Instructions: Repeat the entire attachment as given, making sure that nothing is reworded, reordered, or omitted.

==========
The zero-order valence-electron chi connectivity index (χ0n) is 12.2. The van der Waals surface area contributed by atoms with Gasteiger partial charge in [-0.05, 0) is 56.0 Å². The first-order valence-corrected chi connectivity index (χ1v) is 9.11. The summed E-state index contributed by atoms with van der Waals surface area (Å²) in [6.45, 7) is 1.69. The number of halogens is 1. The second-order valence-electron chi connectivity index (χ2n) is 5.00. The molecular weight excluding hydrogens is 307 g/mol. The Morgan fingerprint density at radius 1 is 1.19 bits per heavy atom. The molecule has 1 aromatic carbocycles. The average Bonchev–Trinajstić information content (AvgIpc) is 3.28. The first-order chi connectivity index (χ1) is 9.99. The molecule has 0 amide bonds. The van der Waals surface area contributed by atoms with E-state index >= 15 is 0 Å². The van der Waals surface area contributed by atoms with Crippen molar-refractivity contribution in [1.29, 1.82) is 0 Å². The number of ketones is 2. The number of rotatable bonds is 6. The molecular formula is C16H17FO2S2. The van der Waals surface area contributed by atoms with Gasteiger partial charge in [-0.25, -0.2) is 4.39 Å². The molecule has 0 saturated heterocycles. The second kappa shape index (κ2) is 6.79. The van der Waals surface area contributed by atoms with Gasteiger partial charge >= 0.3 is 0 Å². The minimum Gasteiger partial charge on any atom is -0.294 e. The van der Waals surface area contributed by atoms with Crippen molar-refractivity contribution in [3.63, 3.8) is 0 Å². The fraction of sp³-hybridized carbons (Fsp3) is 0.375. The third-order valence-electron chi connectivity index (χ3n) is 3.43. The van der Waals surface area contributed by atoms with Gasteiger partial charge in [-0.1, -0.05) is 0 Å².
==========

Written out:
The zero-order valence-electron chi connectivity index (χ0n) is 12.2. The van der Waals surface area contributed by atoms with Gasteiger partial charge in [-0.05, 0) is 56.0 Å². The first-order valence-corrected chi connectivity index (χ1v) is 9.11. The summed E-state index contributed by atoms with van der Waals surface area (Å²) in [6.45, 7) is 1.69. The number of halogens is 1. The second-order valence-electron chi connectivity index (χ2n) is 5.00. The molecular weight excluding hydrogens is 307 g/mol. The Morgan fingerprint density at radius 1 is 1.19 bits per heavy atom. The molecule has 1 aromatic carbocycles. The average Bonchev–Trinajstić information content (AvgIpc) is 3.28. The first-order chi connectivity index (χ1) is 9.99. The molecule has 0 amide bonds. The van der Waals surface area contributed by atoms with E-state index >= 15 is 0 Å². The van der Waals surface area contributed by atoms with Crippen molar-refractivity contribution in [1.29, 1.82) is 0 Å². The number of ketones is 2. The number of rotatable bonds is 6. The molecular formula is C16H17FO2S2. The van der Waals surface area contributed by atoms with Gasteiger partial charge in [-0.25, -0.2) is 4.39 Å². The molecule has 0 saturated heterocycles. The second kappa shape index (κ2) is 6.79. The van der Waals surface area contributed by atoms with Gasteiger partial charge >= 0.3 is 0 Å². The minimum Gasteiger partial charge on any atom is -0.294 e. The van der Waals surface area contributed by atoms with Crippen molar-refractivity contribution in [3.63, 3.8) is 0 Å². The fraction of sp³-hybridized carbons (Fsp3) is 0.375. The third-order valence-electron chi connectivity index (χ3n) is 3.43. The van der Waals surface area contributed by atoms with Gasteiger partial charge in [-0.1, -0.05) is 0 Å².